- After being invited to compete at SHINE, Jessicka Havok took a liking to the company and became protective of it. Her first act in SHINE's name was to cripple earlier invitee Reby Sky, who Havok reasoned had only been contacted because of "smut" and had to be removed from the roster if the promotion was to ever get any respect. Interestingly, Havok tolerated sharing the Crossfire roster with Sky immediately before having a fit at seeing her in SHINE.
- Jessie Kaye (JK Kennadi Brink on Sparkle to distinguish her from Jessie McKay of Team Australia) is a diva despising wrestler. Her issue's that she had an unhappy, fat childhood and saw the same type of people who passed her up and then continuing to do so in her profession of choice.
- The Deathmatch Diva Slayer Jewells Malone, who would like to introduce her perky, dancing, rump shaking classmate Seleziya Sparx to a heavy object wrapped in barbed wire. Malone's not above wrestling in a mini dress, though.
- On NXT when there were around six Divas, the babyface side consisted entirely of girls with Tomboy gimmicks: Kid-Appeal Character Bayley, woman-child Emma and the Anti-Diva Paige. The heel side was a stable of girly girls known as the BFFs - creating some Unfortunate Implications. In 2014 this was reversed as the heel side included Tomboy Becky Lynch and the face side gained Cute Bruiser Alexa Bliss.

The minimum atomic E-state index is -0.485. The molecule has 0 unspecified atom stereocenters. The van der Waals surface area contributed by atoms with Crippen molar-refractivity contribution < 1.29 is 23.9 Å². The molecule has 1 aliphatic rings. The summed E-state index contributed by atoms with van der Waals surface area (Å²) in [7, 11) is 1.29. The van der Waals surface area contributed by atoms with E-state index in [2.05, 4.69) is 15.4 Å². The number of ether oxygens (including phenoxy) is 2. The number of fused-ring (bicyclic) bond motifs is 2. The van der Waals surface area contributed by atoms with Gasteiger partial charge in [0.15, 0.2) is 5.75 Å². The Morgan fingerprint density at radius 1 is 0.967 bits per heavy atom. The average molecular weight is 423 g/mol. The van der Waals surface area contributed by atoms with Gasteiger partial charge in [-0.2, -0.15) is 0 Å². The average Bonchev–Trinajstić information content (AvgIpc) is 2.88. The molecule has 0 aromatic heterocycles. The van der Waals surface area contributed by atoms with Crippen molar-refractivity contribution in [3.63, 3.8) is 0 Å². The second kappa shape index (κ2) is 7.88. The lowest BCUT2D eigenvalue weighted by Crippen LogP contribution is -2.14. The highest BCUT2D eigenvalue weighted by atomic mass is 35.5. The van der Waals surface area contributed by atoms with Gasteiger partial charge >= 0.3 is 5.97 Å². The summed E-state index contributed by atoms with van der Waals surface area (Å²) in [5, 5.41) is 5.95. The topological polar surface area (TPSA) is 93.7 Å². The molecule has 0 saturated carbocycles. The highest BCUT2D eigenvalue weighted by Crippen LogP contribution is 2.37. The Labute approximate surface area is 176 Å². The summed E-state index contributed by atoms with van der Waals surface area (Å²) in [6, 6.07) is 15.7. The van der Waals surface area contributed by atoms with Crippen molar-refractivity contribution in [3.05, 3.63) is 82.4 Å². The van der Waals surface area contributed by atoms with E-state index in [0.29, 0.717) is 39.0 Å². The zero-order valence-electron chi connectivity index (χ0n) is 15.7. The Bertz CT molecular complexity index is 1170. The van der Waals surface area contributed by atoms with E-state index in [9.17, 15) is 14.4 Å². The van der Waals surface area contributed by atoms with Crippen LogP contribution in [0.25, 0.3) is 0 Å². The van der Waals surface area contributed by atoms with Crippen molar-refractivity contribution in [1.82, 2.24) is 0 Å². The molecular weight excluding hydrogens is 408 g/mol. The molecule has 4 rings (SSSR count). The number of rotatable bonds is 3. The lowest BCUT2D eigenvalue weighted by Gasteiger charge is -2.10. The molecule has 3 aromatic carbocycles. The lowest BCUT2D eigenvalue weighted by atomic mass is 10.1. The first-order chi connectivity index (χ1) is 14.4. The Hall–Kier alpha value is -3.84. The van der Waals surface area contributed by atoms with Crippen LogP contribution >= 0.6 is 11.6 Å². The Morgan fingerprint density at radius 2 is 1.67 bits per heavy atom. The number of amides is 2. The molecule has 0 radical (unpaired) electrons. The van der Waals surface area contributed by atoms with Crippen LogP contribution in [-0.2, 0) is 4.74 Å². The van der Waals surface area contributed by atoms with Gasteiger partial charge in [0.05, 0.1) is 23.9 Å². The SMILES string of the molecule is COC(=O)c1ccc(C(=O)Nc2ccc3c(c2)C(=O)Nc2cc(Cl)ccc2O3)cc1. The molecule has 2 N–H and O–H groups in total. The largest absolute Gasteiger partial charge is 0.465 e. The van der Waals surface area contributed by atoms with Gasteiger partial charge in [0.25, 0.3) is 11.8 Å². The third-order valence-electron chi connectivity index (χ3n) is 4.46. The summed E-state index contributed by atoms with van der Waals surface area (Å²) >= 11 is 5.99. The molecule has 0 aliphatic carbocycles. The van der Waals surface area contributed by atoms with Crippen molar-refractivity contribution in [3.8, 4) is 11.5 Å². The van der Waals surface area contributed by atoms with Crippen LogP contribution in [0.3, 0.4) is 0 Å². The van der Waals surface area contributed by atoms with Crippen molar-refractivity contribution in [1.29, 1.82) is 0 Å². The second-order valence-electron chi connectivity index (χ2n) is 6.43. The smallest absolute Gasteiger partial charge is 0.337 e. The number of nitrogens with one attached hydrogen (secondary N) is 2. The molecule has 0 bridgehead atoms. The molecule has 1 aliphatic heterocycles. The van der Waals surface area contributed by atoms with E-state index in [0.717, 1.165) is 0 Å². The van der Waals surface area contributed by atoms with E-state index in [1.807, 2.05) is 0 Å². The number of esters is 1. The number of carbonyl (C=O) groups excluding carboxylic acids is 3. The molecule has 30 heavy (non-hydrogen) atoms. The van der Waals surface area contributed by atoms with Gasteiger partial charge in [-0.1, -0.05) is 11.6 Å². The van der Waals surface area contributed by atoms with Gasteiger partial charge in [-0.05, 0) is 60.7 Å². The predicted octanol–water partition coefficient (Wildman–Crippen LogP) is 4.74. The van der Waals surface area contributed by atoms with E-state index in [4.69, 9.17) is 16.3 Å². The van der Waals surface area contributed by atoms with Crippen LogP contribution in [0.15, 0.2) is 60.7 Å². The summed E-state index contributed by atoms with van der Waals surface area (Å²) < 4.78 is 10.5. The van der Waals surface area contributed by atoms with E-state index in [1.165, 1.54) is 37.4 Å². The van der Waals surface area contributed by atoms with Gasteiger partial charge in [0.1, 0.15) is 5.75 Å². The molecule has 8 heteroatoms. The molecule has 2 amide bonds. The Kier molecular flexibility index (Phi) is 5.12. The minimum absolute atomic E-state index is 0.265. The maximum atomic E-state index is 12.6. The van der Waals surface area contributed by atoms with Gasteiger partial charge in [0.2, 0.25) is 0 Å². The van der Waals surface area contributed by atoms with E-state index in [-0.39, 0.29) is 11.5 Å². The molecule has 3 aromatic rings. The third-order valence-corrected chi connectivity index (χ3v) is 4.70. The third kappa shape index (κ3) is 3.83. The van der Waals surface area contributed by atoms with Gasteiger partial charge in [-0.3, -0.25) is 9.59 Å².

- Hayley Shadows was once a fairly girly girl by pro wrestling standards. But that girl died, and the former "cuddle monster" stated her "Dead Barbies Tour" in 2017 to add to the graves.
- Jade Chung initially wore very flashy outfits, including tight dresses and skirts, early in her wrestling career, but when she decided she wanted to have more of an in-ring career, she adopted this mentality and mostly wrestles in more conventional ring gear.
- Trish Stratus started out as The Vamp, using Distracted by the Sexy tactics to bamboozle The Dudley Boys during their feud with T&A, the tag team she managed. Later, she became a Gold Digger trying to seduce Vince McMahon. Her regular outfits consisted of short skirts and tight shorts. When Character Development made her a more serious wrestler, she mostly stopped wearing dresses and gradually phased out shorts in her ring gear in favor of long pants. Instead of trying to seduce men, she was more likely to be targeted by male wrestlers and authority figures, most of whom she had zero interest in.